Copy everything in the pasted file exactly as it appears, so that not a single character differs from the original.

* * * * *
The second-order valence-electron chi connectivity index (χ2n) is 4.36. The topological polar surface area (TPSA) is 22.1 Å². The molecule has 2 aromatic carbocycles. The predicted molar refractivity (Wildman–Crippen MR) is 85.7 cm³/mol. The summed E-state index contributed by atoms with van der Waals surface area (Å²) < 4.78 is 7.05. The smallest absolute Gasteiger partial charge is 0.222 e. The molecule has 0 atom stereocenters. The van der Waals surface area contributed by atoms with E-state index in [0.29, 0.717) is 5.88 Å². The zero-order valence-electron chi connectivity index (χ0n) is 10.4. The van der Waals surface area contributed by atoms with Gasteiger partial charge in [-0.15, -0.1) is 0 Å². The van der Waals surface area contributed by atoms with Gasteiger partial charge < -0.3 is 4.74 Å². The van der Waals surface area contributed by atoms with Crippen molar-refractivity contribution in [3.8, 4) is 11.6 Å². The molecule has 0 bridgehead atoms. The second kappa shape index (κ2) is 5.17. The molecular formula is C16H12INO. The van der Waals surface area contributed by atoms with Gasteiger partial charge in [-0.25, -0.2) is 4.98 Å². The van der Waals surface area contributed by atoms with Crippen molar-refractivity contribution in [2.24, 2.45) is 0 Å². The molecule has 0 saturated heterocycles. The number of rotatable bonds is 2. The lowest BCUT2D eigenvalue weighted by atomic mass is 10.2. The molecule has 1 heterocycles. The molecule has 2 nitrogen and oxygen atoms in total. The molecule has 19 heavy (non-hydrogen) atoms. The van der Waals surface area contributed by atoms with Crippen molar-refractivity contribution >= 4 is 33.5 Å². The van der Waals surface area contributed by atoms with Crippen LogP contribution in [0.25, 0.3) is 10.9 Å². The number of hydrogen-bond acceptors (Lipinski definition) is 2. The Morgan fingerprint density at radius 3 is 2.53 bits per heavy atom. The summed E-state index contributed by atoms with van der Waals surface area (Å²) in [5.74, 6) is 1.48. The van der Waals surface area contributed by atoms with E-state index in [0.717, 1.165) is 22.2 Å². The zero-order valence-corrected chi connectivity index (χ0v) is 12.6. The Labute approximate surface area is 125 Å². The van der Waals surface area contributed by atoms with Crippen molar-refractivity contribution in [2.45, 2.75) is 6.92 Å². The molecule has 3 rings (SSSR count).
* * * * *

The second-order valence-electron chi connectivity index (χ2n) is 4.36. The topological polar surface area (TPSA) is 22.1 Å². The molecule has 2 aromatic carbocycles. The predicted molar refractivity (Wildman–Crippen MR) is 85.7 cm³/mol. The summed E-state index contributed by atoms with van der Waals surface area (Å²) < 4.78 is 7.05. The smallest absolute Gasteiger partial charge is 0.222 e. The molecule has 0 atom stereocenters. The van der Waals surface area contributed by atoms with E-state index in [0.29, 0.717) is 5.88 Å². The zero-order valence-electron chi connectivity index (χ0n) is 10.4. The van der Waals surface area contributed by atoms with Gasteiger partial charge in [-0.15, -0.1) is 0 Å². The van der Waals surface area contributed by atoms with Gasteiger partial charge < -0.3 is 4.74 Å². The van der Waals surface area contributed by atoms with Crippen molar-refractivity contribution in [3.8, 4) is 11.6 Å². The molecule has 0 bridgehead atoms. The second kappa shape index (κ2) is 5.17. The molecular formula is C16H12INO. The van der Waals surface area contributed by atoms with Gasteiger partial charge in [-0.25, -0.2) is 4.98 Å². The van der Waals surface area contributed by atoms with Crippen molar-refractivity contribution in [2.24, 2.45) is 0 Å². The molecule has 0 saturated heterocycles. The number of rotatable bonds is 2. The lowest BCUT2D eigenvalue weighted by atomic mass is 10.2. The molecule has 1 heterocycles. The molecule has 2 nitrogen and oxygen atoms in total. The molecule has 19 heavy (non-hydrogen) atoms. The van der Waals surface area contributed by atoms with Crippen molar-refractivity contribution >= 4 is 33.5 Å². The van der Waals surface area contributed by atoms with Crippen LogP contribution in [0.25, 0.3) is 10.9 Å². The number of hydrogen-bond acceptors (Lipinski definition) is 2. The Morgan fingerprint density at radius 3 is 2.53 bits per heavy atom. The summed E-state index contributed by atoms with van der Waals surface area (Å²) in [5.74, 6) is 1.48. The van der Waals surface area contributed by atoms with E-state index in [0.717, 1.165) is 22.2 Å². The zero-order valence-corrected chi connectivity index (χ0v) is 12.6. The Labute approximate surface area is 125 Å². The van der Waals surface area contributed by atoms with Crippen molar-refractivity contribution in [2.45, 2.75) is 6.92 Å². The molecule has 3 rings (SSSR count).